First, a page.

“What thing, sir?”
“Plain writing in an author.”
“Oh!” said Verty.
“Mark me,” continued Roundjacket, with affecting gravity, “the unmistakable evidence of greatness is not the brilliant eye, the fine forehead, or the firm-set lip; neither is the ‘lion port’ or noble carriage—it is far more simple, sir. It lies wholly in the hand-writing.”
“Yes; highly probable even. No great man ever yet wrote legibly, and I hold that such a thing is conclusive evidence of a narrowness of intellect. Great men uniformly use a species of scrawl which people have to study, sir, before they can understand. Like the Oracles of Delphos, the manuscript is mysterious because it is profound. My own belief, sir, is, that Homer’s manuscript—if he had one, which I doubt—resembled a sheet of paper over which a fly with inked feet has crawled;—and you may imagine, sir, the respect, and, I may add, the labor, of the old Greek type-setters in publishing the first edition of the Iliad.”
This dissertation had the effect of diverting Mr. Roundjacket’s mind temporarily from his affliction; but his grief soon returned in full force again.
“To think it!” he cried, flourishing his ruler, and ready to weep,—“to think that after taking all the trouble to disguise my clear running hand, and write as became an author of my standing—in hieroglyphics—to think that this should be the result of all my trouble.”
“Don’t be sorry,” said Verty.
“I cannot refrain, sir,” said Roundjacket, in a tone of acute agony; “it is more than I can bear. See here, sir, again: ’High Jove! great father!’ is changed into ‘By Jove, I’d rather!’ and so on. Sir, it is more than humanity can bear; I feel that I shall sink under it. I shall be in bed to-morrow, sir—after all my trouble—’By Jove!’”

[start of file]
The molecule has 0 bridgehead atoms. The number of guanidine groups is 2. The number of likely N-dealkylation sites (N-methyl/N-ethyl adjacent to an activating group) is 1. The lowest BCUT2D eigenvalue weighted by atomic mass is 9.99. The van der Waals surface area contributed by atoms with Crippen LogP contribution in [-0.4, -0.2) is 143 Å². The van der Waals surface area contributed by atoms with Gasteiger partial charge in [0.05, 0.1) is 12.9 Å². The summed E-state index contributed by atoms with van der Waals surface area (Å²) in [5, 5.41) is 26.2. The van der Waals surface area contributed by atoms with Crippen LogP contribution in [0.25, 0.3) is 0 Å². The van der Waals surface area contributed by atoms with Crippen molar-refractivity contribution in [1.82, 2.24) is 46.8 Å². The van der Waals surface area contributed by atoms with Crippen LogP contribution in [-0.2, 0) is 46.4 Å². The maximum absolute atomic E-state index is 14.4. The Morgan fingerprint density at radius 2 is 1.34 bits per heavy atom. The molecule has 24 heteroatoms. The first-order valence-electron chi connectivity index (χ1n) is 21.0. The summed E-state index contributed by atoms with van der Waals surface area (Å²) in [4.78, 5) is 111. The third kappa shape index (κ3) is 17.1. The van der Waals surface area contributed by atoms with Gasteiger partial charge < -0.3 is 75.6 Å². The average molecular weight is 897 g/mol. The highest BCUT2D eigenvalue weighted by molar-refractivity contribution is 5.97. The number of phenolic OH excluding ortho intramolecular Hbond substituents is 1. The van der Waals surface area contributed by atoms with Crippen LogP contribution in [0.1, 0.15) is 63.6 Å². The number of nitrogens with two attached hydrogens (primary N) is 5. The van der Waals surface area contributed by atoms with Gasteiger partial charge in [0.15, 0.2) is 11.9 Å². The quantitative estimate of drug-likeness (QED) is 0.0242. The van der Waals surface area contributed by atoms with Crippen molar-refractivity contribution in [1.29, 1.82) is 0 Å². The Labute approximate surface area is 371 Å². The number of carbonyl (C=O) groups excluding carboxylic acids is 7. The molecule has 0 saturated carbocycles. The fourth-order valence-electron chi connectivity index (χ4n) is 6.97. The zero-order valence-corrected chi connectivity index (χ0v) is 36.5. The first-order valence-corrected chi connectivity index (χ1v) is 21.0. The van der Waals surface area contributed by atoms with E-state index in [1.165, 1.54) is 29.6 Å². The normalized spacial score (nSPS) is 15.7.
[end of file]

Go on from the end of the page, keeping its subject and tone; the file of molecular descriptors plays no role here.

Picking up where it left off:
With this despairing exclamation Roundjacket let his head fall, overcome with grief, upon his desk, requesting not to be spoken to, after the wont of great unfortunates.
Verty seemed to feel great respect for this overwhelming grief; at least he did not utter any commonplace consolations. He also leaned upon his desk, and his idle hands traced idle lines upon the paper before him.
His dreamy eyes, full of quiet pleasure, fixed themselves upon the far distance—he was thinking of Redbud.
He finally aroused himself, however, and began to work. Half an hour, an hour, another hour passed—Verty was breaking himself into the traces; he had finished his work.
He rose, and going to Mr. Rushton’s door, knocked and opened it. The lawyer was not there; Verty looked round—his companion was absorbed in writing.
Verty sat down in the lawyer’s arm-chair.
HOW VERTY DISCOVERED A PORTRAIT, AND WHAT ENSUED.